Stakeholders have the right to input their views and concerns. If it is to stand, the processes of public consultation should be conducted extensively.

The Bill restricts democratic space. Freedoms of association and assembly should be upheld and guaranteed for communities including NGOs, civil society organisations and CBOs.

The operating environment for NGOs should be liberal and civil society should have the right to participate in governance processes and to hold the government account as the system of checks and balances allows.

Legislators and the Executive should take note of the work being done by NGOs and seek to support especially noting humanitarian players.

They should not hamper the assistance that the vulnerable and marginalised communities receive by allowing the PVOs Amendment Bill to pass as it reads now.

Unjustified action against NGOs defeats re-engagement efforts with the international community which are key to economic recovery.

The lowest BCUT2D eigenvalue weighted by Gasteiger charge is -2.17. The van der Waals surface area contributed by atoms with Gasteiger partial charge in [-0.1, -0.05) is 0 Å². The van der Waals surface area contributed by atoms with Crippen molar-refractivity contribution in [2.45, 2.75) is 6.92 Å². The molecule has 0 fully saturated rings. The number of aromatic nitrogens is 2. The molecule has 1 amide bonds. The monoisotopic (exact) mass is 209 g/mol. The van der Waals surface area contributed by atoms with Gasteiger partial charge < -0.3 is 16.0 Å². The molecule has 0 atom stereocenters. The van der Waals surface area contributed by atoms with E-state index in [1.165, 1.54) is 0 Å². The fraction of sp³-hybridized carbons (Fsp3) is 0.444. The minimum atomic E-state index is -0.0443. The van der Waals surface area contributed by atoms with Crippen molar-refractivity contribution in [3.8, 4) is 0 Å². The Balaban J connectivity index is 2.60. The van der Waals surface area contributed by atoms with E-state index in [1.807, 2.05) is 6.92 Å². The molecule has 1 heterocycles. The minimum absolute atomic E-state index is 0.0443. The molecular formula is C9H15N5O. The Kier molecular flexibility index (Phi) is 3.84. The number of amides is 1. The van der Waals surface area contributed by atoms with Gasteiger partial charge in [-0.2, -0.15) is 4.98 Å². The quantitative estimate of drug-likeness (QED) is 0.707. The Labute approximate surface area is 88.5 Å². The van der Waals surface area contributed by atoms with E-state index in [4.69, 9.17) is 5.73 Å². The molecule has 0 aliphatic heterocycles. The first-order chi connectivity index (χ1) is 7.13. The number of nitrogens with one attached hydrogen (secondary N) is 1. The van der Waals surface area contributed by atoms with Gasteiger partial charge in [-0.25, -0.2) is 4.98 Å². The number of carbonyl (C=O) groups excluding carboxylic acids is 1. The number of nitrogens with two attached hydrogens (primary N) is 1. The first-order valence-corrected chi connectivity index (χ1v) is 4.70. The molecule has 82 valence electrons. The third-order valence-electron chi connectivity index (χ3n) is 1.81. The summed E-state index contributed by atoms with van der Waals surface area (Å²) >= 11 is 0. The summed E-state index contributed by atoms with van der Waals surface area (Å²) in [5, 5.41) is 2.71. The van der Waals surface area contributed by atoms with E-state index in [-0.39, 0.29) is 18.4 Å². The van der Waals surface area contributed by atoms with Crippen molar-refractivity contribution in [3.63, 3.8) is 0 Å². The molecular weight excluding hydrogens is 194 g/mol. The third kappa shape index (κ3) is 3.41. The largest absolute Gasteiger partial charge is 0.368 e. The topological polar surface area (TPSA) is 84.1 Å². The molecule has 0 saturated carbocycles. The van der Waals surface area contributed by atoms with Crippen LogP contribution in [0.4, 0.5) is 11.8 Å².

This is because re-engagement efforts are premised on democratic indicators which will be affected by continuing shrinking of civic space. - Zimcodd

Measles outbreak needs urgent attention

ZIMBABWE is currently responding to a measles outbreak, food insecurity, as well as the ongoing COVID-19.

Measles cases had increased to 4 495 cases, and more than 483 deaths due to measles had been reported by August 31, 2022.

The age group with most complications is the 6-59 months, while the most affected age group is the 5-14 years with challenges of spread during school openings.

The outbreak continues to grow progressively with more than 35 districts with IgM positive cases (IgM is usually the first antibody produced by the immune system when a virus attacks).